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Armor/AFV: AA/AT/Artillery
For discussions about artillery and anti-aircraft or anti-tank guns.
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Q: Purpose of Tabs on 6 pdr Rims?
SdAufKla
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Posted: Saturday, January 03, 2015 - 07:59 PM UTC
Hi all,

Doing some research on the British Ordnance Quick-Firing 6 pdr Antitank Gun for an up-coming build.

I'm trying to find out the purpose for these T-shaped tabs that are welded around the outside edge of the rims:



I've also seen similar tabs on the rims of 25 pdr's, so I'm assuming that they were a standard fitting with a pretty well understood purpose. However, nothing in my personal library has any info, and I guess that my "Google-foo is much weak" since after hours of looking, I can't find anything online either.

After studying the darned things (do they even have an official designation?), I can only guess as to their purpose. I THINK they may be designed to provide extra leverage to rotate the wheels when using the man-handling ropes hooked to the wheel hubs. If the rope was hooked to the hub and then passed around one of the tabs near the top or bottom dead center and pulled, it might help rotate the wheel moving the gun into and out of firing positions.

This is just a guess, though, and I can imagine some other purpose could have been intended.

So, the question is:

Does anyone here know? Is there some reference that you can recommend that might have the answer?

These tabs are missing from the rims on the Riich Models kit, and the gun that I'm building had them, so I want to be able to identify the parts and their purpose in my build notes.

TIA and Happy Modeling!
KurtLaughlin
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Posted: Saturday, January 03, 2015 - 10:40 PM UTC

Quoted Text

. . . I THINK they may be designed to provide extra leverage to rotate the wheels when using the man-handling ropes hooked to the wheel hubs. If the rope was hooked to the hub and then passed around one of the tabs near the top or bottom dead center and pulled, it might help rotate the wheel moving the gun into and out of firing positions.



That seems plausible, except that rather than ropes, I would say that a steel bar or handspike inserted into the harness loop on the hub would fit into the notches of the lugs for extra purchase.

KL

DKeu8726
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Posted: Saturday, January 03, 2015 - 11:27 PM UTC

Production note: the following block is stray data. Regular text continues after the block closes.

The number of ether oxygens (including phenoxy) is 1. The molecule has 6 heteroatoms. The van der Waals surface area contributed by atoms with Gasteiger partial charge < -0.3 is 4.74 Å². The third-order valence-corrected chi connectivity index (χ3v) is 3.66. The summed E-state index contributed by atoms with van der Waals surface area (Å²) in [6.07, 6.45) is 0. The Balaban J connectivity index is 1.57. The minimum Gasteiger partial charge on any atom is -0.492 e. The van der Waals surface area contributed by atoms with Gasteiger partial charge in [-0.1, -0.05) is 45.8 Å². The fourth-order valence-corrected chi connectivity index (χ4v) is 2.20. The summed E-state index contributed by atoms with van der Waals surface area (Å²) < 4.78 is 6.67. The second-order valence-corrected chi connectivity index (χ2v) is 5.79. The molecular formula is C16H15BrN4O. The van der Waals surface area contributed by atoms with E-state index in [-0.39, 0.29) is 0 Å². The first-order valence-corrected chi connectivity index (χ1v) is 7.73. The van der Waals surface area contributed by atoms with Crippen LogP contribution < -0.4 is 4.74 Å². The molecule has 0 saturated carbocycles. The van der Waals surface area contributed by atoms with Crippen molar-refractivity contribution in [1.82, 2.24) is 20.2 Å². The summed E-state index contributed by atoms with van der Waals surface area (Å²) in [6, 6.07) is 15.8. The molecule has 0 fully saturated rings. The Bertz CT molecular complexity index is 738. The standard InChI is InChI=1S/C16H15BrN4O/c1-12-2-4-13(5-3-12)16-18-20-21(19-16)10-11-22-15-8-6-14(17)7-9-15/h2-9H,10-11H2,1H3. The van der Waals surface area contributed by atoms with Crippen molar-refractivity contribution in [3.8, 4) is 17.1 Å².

Hi
I found this to books at Osprey.

British Anti-tank artillery 1939-1945

US anti-tank Artillery 1941- 1945

Maybe they have a answer to your question.
SdAufKla
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Posted: Sunday, January 04, 2015 - 03:12 AM UTC
@ Sune: Thanks for the book suggestions.

@ Kurt: I appreciate the thoughts and observations.

I'm usually not quite so baffled by these kinds of things. With some thought and / or a bit of research, most of these sorts of "mystery" gadgets can be figured out fairly easily.

However, with these rim-tab things, I can't clearly visualize their function or how they were used.

Some more information:

The OQF 6pdr ATG had two to four hauling ropes that were stowed on the front of the shield above the gun barrel. Each of these ropes was fairly thick (from photos, I'd estimate a little larger than an inch in diameter). They had metal eyelets with hooks spliced on the ends, and period photos show them hooked into the hauling eyelets on the wheel hubs with the gun crew manhandling the piece into or out of position or hooking it up to its prime mover, etc.

The gun also had two, tubular metal levers that were fitted into short lengths of pipe on the ends of the trails. These were carried on the sides of one of the trails and also used by the crew to maneuver the piece. The mounting pipes were equipped with pins and keeper chains to fasten these levers in place when in use to move the gun (although photos of the levers in use are pretty scarce).

These levers are quite a bit too large in diameter to fit into the hauling eyelets on the hubs. Their diameter is also considerably larger than the radius of the notches on either side of the tabs on the rims, suggesting to me that they were not intended to be fitted together.

As far as I can determine, there were no other tools issued with the gun that could be used as levers, and even the two "handspikes" for the trails are not designed with the arty traditional wedged ends.

Here are a coupe more photos of OQF 6pdr ATG wheels showing the rims and tabs from different angles to help visualize their geometry.





In this second photo, you can see that the sidewall bulge of the tires would interfere with using a straight lever across the wheel from one tab to another (offsetting to one side of the hub). Obviously, the hub would prevent using a lever across the wheel to tabs directly opposite each other.

It might have been possible to use the pulley / sheave-like area on the hub as a fulcrum with the end of a lever notched on the side of one of the tabs. However, I think the pulley-sheave is almost in the same plane as the notches on the sides of the tabs, which probably means that this is not possible because of the same tire sidewall issue described above.

Here are two more photos of SIMILAR tabs on, respectively, the rims of the OQF 17pdr ATG and the Ord 25pdr HOW.





In the first photo (the 17pdr wheel) you can see that the design of the tabs is hook-like and not T-shaped with the opening of the hook towards the center of the wheel. There are also only 5 tabs on these wheels (vice 6 on the 6pdr).

The different shape, in particular, suggests that the way these tabs were used was somewhat different than on the 6pdr but the purpose was presumably the same.

The wheel hubs on these guns also don't have the pulley-sheave like fixture found on the 6pdr wheels. (If that makes any difference, except to suggest that the pulley-sheave wasn't intended for use with the rim-tabs?)

I really thought that some arty buff would have had the answer to this question almost immediately and that after reading it, I'd have had one of those Homer Simpson "Duh!" moments by now.